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Growing Broccoli

Jan F M A M J J A S O N Dec
  S P P                

(Best months for growing Broccoli in USA - Zone 5a regions)

S = Plant undercover in seed trays. P = Plant in the garden.

  • Easy to grow. Grow in seed trays, and plant out in 4-6 weeks. Sow seed at a depth approximately three times the diameter of the seed. Best planted at soil temperatures between 45°F and 86°F. (Show °C/cm)
  • Space plants: 14 - 20 inches apart
  • Harvest in 10-16 weeks. Cut flowerhead off with a knife..
  • Compatible with (can grow beside): Dwarf (bush) beans, beets, celery, cucumber, onions, marigold, nasturtium, rhubarb, aromatic herbs (sage, dill, chamomile, oregano)
  • Avoid growing close to: Climbing (pole) beans, tomato, peppers (chilli, capsicum), eggplant (aubergine), strawberry, mustard
  • Early stage
    Early stage
  • Nearly ready for harvest
    Nearly ready for harvest
  • Side shoot regrowth after main head cut
    Side shoot regrowth after main head cut

Keep well-watered as seedlings. If left without water they will bolt to seed and be inedible. The plants should grow to develop plenty of large healthy leaves, then the green flowerheads follow, which are cut for eating. Leave the plant growing after cutting the main flowerhead, and get additional crops from the sideshoots which will develop.

Watch for cabbage white butterflies and remove the eggs and caterpillars as soon as possible.

There are two main types of broccoli. The purple sprouting is hardier. The heading varieties cope well with warmer weather.

Once a plant opens its yellow flowers then it is generally past eating as the flavour gets a bit overpowering and the plant gets very woody. Harvest them sooner rather than later.

'Broccolini' is a variety grown for the edible stalks. Grow fast with plenty of water and food, and pick as soon as possible.

Culinary hints - cooking and eating Broccoli

The stem (peeled), leaves, and flowerhead are all edible.

Steam for best flavour. Peel large stalks, slice and steam.
Goes well with blue cheese sauce.

Your comments and tips

26 Mar 17, Diane (Australia - temperate climate)
I planted my broccoli in January it's getting big enough but it's seems to be taking awhile to fruit it gets full sun and the leaves are good maybe I planted too soon
27 Mar 17, Mike (Australia - temperate climate)
Diane -- Temperate area - Bundaberg - I generally don't start planting until March - too hot and the chance of a down pour of heavy rain. Rain also brings out the moths. It has rained here the last 2 weeks on and off (8") and the plants can be smashed a bit if quite young. I'm planting broccoli seeds this arvo into egg cartoon (1st try). Maybe a bit shade over them for some or all of the day. Most plants grow slower and develop a better end produce when grown into the winter. When grow into the hotter months they tend to run to seed quicker.
27 Mar 17, John (Australia - temperate climate)
March and April are better months to plant broccoli. Having said that you should still get heads. While you are waiting, harvest and eat some of the leaves. treat it the same as cabbage because botanically it is the same plant.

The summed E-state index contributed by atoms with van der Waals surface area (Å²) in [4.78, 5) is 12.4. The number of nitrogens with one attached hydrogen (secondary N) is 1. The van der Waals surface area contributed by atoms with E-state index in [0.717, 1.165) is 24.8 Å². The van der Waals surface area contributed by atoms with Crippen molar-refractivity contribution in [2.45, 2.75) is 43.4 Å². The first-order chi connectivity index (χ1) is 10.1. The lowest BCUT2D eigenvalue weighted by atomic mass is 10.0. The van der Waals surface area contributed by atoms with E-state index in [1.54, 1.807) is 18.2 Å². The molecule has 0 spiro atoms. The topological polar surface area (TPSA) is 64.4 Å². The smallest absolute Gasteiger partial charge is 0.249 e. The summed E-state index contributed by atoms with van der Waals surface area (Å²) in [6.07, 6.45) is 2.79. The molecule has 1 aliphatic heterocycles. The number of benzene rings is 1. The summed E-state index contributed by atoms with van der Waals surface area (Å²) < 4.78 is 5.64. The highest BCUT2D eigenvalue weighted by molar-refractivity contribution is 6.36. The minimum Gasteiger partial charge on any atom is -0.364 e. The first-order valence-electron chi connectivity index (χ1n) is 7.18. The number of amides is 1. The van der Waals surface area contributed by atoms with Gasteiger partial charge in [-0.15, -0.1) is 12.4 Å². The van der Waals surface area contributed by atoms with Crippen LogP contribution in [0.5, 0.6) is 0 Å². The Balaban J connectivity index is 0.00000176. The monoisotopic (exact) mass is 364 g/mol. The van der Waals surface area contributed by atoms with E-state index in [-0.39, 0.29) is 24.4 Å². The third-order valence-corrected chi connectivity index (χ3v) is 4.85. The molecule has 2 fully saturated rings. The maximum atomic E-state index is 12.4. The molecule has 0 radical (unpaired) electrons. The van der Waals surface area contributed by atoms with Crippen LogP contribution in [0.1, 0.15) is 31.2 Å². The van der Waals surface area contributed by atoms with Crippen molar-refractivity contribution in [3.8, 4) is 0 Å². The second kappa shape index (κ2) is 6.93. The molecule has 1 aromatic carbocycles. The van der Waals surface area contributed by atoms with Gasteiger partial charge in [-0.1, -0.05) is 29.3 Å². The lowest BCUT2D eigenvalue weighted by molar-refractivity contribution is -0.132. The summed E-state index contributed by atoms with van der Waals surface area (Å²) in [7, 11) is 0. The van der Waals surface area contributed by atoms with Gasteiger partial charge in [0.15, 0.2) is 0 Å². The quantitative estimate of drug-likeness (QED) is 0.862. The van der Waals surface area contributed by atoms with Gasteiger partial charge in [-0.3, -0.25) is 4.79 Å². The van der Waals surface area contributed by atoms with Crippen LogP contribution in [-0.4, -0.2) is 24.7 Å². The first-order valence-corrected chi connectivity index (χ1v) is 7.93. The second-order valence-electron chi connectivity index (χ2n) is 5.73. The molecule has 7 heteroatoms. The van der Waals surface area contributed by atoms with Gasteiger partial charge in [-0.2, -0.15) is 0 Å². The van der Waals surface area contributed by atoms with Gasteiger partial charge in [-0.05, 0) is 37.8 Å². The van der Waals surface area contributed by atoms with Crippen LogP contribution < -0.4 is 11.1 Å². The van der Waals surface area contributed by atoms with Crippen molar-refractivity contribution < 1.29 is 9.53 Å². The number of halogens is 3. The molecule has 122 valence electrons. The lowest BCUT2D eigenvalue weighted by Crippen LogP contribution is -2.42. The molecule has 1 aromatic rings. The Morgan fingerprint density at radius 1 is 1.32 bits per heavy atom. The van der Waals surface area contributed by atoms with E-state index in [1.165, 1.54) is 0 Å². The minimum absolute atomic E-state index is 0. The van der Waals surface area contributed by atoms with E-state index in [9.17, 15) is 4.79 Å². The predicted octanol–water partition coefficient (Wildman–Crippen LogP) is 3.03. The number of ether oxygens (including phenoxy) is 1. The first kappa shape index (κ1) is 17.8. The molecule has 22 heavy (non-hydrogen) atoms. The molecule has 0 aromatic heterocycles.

30 Mar 17, Mike (Australia - temperate climate)
Well we have just had our rain down pour. I had a tarpaulin over our young plants to keep the rain off. The wind became too strong, so had to take it down. We have just had 3 1/4 inches of rain in just over an hour. The plants are swimming. 14 days of wet weather out of 17 days. Nearly 16 inches for the month. John I planted normal cabbage and savoy cabbage next too each other last year. The normal grew really well but the savoy would not head up - planted about early August. They were huge plants - all leaf.
21 Mar 17, Ramandeep (Canada - Zone 3a Temperate Short Summer climate)
Hi , I live in Toronto, is a broccoli farming possible in Ontario
22 Mar 17, John (Australia - temperate climate)
According to my research Broccoli, Cauliflower and Cabbage can be planted in late April in Toronto. Seeds could be sown indoors now for transplanting when they are ready.
02 Jan 17, Tania hodges (New Zealand - cool/mountain climate)
Why does our plants only produce really small main heads of broccoli, the plants appear to be really healthy.
03 Jan 17, John (Australia - temperate climate)
It may be a small headed variety. Many of the large headed varieties are only available from commercial seed growers Contact Egmont Seeds (NZ) they have larger headed varieties.
31 Dec 16, Patrick Hanratty (South Africa - Summer rainfall climate)
I bought seedlings that said they were Kale from Spar here in Centurion. So now its 31st Jan and they are as big as small bushes about 1.5 metres and certainly not Kale but obviously Broccoli. No heads yet although 5 months growing. Should i wait for cooler weather for them to head or is it better to pull em out because there will be no cool nights until end Feb.
01 Nov 16, Lyn (Australia - sub-tropical climate)
Why should broccoli not be planted in the same bed as capsicum? Too late for me this time, although both seem to be doing well.
Showing 1 - 10 of 207 comments

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This planting guide is a general reference intended for home gardeners. We recommend that you take into account your local conditions in making planting decisions. Gardenate is not a farming or commercial advisory service. For specific advice, please contact your local plant suppliers, gardening groups, or agricultural department. The information on this site is presented in good faith, but we take no responsibility as to the accuracy of the information provided.
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